How Fast Is Too Fast in Force-Probe Molecular Dynamics Simulations?
journal contributionposted on 10.04.2019 by Steven Sheridan, Frauke Gräter, Csaba Daday
Any type of content formally published in an academic journal, usually following a peer-review process.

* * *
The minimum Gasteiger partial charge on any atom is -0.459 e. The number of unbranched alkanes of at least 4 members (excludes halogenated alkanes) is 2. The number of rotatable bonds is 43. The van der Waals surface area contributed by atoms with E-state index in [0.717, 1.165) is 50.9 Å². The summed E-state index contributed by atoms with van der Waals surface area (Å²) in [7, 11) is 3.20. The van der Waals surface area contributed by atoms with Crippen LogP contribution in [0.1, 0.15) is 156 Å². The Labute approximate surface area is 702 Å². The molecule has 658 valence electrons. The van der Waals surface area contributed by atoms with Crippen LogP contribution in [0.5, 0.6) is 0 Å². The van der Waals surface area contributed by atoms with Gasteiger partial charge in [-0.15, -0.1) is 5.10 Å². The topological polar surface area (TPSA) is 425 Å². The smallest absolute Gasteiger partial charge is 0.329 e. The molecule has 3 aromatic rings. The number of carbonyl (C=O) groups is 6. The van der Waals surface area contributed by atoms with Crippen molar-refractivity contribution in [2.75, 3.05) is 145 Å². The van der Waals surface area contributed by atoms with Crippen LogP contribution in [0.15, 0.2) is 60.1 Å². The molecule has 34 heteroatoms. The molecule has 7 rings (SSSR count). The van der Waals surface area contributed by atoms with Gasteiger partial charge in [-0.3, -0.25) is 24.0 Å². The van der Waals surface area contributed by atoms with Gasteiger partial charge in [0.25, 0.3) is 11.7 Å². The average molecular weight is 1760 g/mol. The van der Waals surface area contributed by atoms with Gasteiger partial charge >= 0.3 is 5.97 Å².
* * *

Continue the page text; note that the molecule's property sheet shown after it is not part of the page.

While molecular dynamics (MD) simulations are routinely used to interpret atomic force microscopy (AFM) experiments of protein unfolding, computational cost in MD simulations still mostly imposes a large difference in loading rates and time scales in this comparison. Loading rate dependencies of unfolding forces and mechanisms have been studied in depth in experiments, simulations, and theory. One potential additional implication of the larger MD pulling velocity that remains to be assessed is that regions of the proteins that are close to the point of force application will be under force earlier or under more force than more shielded regions, resulting in a bias of the protein unfolding sequence which is likely marginal at the slower AFM velocities. We here, for the first time, quantify the parameters of this bias using a model system of four tandem spectrin repeats (SRs) linked with long, flexible poly-glycine linkers. We subject the system to seven different pulling velocities ranging from 0.01 to 10 m/s and find that for the fastest velocities, down to 1 m/s, the outer domains preferentially unfold; in fact, at 10 m/s, this happened in 100 cases out of 100. On the basis of these data, and also through analyzing the amount of partial unfolding in the beginning of the simulations, we show that the bias is equivalent to an effective signal propagation of 5–100 m/s, which is about 2 orders of magnitude slower than the expected speed of sound. Our results can help in identifying and removing this bias from future simulations.